While students on Friday across the country walked out of classes to demand action on gun reform, Marjory Stoneman Douglas junior Kyle Kashuv chose not to.
Instead, he hosted an livestream with conservative commentators who discussed their support of the Second Amendment.
"I truly believe this livestream -- learning about our Constitution and finding ways to save lives without infringing on our Constitution -- is the best way to sanctify the day and remember those who were lost in (the Parkland shooting) and in Columbine," Kashuv told CNN. "I created this event to do just that."
Kashuv hosted the online forum -- dubbed "Walk UP!" rather than "walk out" -- on Periscope, where thousands of viewers tuned in to listen to commentators such as conservative columnist Kurt Schlichter, former White House communications director Anthony Scaramucci and Andrew Pollack, whose daughter, Meadow, was killed in the Parkland shooting on February 14.
Kashuv has built a profile as the conservative alternative to the outspoken members of the #NeverAgain movement -- fellow Parkland students David Hogg, Emma Gonzalez and Cameron Kasky. He's been outspoken about his support for gun ownership while his classmates have called for more laws to be implemented in the wake of the shooting.
In March, Kashuv went to the White House to meet with first lady Melania Trump, and later had a surprise meeting with President Donald Trump.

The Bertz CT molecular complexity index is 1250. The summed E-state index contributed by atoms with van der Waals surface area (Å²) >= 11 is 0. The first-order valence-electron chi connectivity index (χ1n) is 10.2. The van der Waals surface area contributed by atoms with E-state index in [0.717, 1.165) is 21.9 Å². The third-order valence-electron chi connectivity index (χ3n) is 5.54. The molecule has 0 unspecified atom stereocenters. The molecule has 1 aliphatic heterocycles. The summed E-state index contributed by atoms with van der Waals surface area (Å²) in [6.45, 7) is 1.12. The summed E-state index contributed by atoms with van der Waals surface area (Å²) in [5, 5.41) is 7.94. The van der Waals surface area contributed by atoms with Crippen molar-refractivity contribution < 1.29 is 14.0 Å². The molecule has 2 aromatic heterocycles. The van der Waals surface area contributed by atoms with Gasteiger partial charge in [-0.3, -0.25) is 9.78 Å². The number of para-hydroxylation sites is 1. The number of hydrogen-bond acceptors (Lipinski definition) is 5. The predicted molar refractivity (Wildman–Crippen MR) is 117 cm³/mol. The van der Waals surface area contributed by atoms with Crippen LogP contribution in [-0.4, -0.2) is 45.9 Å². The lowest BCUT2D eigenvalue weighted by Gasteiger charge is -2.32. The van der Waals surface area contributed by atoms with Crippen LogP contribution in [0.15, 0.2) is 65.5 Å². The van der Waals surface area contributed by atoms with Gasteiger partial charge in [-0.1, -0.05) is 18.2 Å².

Speakers took turns talking about policy and their support of American citizens' right to bear arms and offered statistics that countered gun control advocates' arguments to enact gun control legislation. Some voiced their support for the National Rifle Association.
Charlie Kirk, the founder of Turning Point USA, an advocacy group for young conservatives, pointed out that the Parkland shooting should've been prevented, not by gun violence, but by law enforcement agencies who missed the warning signs displayed by the shooter.
Kirk also offered other methods of reducing gun violence in schools, such as having more armed guards on American campuses or placing more metal detectors in schools.
"No right is more fundamental to our very character and our safety of our nation than our Second Amendment," said Kelli Ward, a candidate for the US Senate in Arizona. "Our founding fathers understood this clearly and that's why they wrote the Second Amendment the way they did -- that that right will not be infringed."
Former US Rep. Joe Walsh said the Parkland shooter alone was responsible for the shooting, not guns.
"Whether he had a gun, a hammer, a bomb, whether he drove a pickup truck through the window of a classroom ... He's responsible for that act, not the gun, not the hammer and not the pickup truck," Walsh said.
Kashuv weighed in on the school walkout on Twitter, calling it "pointless."
Kashuv later told CNN he believed the livestream had been a success, and that he was honored by the commentators that chose to participate.
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